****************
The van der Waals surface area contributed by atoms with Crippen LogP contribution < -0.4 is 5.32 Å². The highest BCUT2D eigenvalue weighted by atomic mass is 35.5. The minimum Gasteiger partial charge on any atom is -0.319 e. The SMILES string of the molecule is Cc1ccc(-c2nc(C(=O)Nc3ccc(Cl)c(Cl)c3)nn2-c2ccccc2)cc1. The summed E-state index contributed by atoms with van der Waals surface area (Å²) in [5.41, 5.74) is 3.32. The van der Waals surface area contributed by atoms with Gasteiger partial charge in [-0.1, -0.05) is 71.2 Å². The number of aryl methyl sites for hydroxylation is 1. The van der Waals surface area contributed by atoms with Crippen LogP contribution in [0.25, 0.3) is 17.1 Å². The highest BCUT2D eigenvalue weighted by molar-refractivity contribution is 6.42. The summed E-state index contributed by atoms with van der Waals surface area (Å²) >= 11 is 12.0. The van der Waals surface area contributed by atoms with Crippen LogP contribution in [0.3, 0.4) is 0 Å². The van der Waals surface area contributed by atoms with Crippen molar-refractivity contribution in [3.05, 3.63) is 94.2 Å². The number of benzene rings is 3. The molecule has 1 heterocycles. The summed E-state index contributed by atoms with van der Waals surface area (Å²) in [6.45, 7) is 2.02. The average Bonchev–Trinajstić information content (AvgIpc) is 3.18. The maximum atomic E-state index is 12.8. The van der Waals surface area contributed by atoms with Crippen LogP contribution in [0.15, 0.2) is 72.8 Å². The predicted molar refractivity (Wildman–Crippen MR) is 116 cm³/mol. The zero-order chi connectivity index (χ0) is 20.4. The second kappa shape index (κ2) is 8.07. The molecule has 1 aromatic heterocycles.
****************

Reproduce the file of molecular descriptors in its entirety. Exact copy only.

The van der Waals surface area contributed by atoms with Crippen LogP contribution < -0.4 is 5.32 Å². The highest BCUT2D eigenvalue weighted by atomic mass is 35.5. The minimum Gasteiger partial charge on any atom is -0.319 e. The SMILES string of the molecule is Cc1ccc(-c2nc(C(=O)Nc3ccc(Cl)c(Cl)c3)nn2-c2ccccc2)cc1. The summed E-state index contributed by atoms with van der Waals surface area (Å²) in [5.41, 5.74) is 3.32. The van der Waals surface area contributed by atoms with Gasteiger partial charge in [-0.1, -0.05) is 71.2 Å². The number of aryl methyl sites for hydroxylation is 1. The van der Waals surface area contributed by atoms with Crippen LogP contribution in [0.25, 0.3) is 17.1 Å². The highest BCUT2D eigenvalue weighted by molar-refractivity contribution is 6.42. The summed E-state index contributed by atoms with van der Waals surface area (Å²) >= 11 is 12.0. The van der Waals surface area contributed by atoms with Crippen LogP contribution in [0.3, 0.4) is 0 Å². The van der Waals surface area contributed by atoms with Crippen molar-refractivity contribution in [3.05, 3.63) is 94.2 Å². The number of benzene rings is 3. The molecule has 1 heterocycles. The summed E-state index contributed by atoms with van der Waals surface area (Å²) in [6.45, 7) is 2.02. The average Bonchev–Trinajstić information content (AvgIpc) is 3.18. The maximum atomic E-state index is 12.8. The van der Waals surface area contributed by atoms with Crippen LogP contribution in [0.15, 0.2) is 72.8 Å². The predicted molar refractivity (Wildman–Crippen MR) is 116 cm³/mol. The zero-order chi connectivity index (χ0) is 20.4. The second kappa shape index (κ2) is 8.07. The molecule has 1 aromatic heterocycles.